As elaborated in Position Statement 31, Mental Health America ("MHA") believes that people in recovery from mental illness or addiction need an array of integrated services that includes, in particular, access to paid employment. This is especially true for people residing in and transitioning from treatment facilities, who must be prepared for life outside of the facility.
Mental Health America (MHA) believes that effective protection of human rights and the best hope for recovery from mental illness comes from access to voluntary mental health treatment and services that are comprehensive, community-based, recovery-oriented and culturally and linguistically competent.
Mental Health America (MHA) supports careful implementation and clarification of the standards of confidentiality incorporated in the Health Information Portability and Accountability Act of 1996 ("HIPAA"), with the following additions: flexibility in emergency situations; requirement of minor assent as well as parental consent; appointment of a guardian when needed; mandatory reporting of child and elder abuse; lack of confidentiality in custody disputes; exceptions for court orders; and special protection of treatment re
Mental Health America (MHA) is dedicated to promoting mental health, preventing mental health and substance use disorders and achieving victory over mental illnesses and substance abuse and dependency through advocacy, education, research and service. One of MHA’s goals is the development of a broad-based national research agenda that includes basic research, diagnostic and treatment research, services research and prevention research.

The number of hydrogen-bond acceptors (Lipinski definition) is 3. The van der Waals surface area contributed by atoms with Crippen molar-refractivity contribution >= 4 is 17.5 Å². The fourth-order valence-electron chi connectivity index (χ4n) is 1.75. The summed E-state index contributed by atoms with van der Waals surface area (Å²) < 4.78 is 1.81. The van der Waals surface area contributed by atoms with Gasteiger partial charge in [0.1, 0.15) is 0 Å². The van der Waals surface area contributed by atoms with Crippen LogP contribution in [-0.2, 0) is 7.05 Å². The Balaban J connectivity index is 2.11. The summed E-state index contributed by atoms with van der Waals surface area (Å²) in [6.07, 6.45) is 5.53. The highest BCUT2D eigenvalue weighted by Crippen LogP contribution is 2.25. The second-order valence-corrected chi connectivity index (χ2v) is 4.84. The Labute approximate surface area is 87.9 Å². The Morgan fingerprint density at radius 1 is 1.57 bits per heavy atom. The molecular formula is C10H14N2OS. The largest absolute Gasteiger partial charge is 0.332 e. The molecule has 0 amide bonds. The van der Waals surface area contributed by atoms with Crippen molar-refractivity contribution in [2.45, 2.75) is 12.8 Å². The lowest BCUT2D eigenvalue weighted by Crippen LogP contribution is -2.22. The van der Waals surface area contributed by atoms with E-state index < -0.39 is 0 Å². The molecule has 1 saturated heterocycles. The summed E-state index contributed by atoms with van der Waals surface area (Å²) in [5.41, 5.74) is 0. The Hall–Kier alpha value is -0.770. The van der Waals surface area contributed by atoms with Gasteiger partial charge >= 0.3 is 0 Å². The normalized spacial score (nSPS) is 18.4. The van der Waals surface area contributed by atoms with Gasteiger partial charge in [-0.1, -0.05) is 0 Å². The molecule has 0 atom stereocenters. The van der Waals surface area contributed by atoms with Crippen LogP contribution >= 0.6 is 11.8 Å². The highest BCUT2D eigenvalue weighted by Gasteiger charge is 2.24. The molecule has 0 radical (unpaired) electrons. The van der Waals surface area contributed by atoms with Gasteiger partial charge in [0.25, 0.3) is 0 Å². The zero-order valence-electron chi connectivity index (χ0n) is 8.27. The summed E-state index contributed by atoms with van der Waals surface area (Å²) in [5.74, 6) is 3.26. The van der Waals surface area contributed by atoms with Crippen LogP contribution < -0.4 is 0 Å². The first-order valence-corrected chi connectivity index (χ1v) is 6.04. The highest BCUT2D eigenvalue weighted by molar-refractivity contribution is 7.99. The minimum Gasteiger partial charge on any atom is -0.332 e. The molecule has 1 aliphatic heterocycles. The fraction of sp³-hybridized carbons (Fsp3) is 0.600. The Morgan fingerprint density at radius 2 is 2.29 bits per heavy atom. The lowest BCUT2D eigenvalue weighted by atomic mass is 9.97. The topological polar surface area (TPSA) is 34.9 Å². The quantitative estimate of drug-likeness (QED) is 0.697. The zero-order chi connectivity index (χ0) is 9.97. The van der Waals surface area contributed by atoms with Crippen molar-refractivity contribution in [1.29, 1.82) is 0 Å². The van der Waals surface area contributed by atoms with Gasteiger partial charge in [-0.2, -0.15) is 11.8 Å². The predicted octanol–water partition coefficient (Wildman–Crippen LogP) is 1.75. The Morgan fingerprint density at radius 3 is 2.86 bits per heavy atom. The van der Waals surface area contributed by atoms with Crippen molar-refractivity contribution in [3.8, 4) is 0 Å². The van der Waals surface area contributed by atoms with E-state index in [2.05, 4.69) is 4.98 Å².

Seclusion and restraints have no therapeutic value, contribute to human suffering, and have frequently resulted in severe emotional and physical harm, and death1. Therefore, as a matter of fundamental policy, Mental Health America (MHA) urges abolition of the use of seclusion and restraints to control symptoms of mental illnesses, and prohibition of the use of sedatives and other medications as chemical restraints.
Psychiatric advance directives permit people to determine what treatment they will receive if and when they lose the capacity to make treatment decisions. Mental Health America supports and promotes the use of psychiatric advance directives as a tool for the expression of an individual's free will and self-determination in coping with mental health and substance use conditions. State laws regulate advance directives, and compliance is strongly advised. Resources include: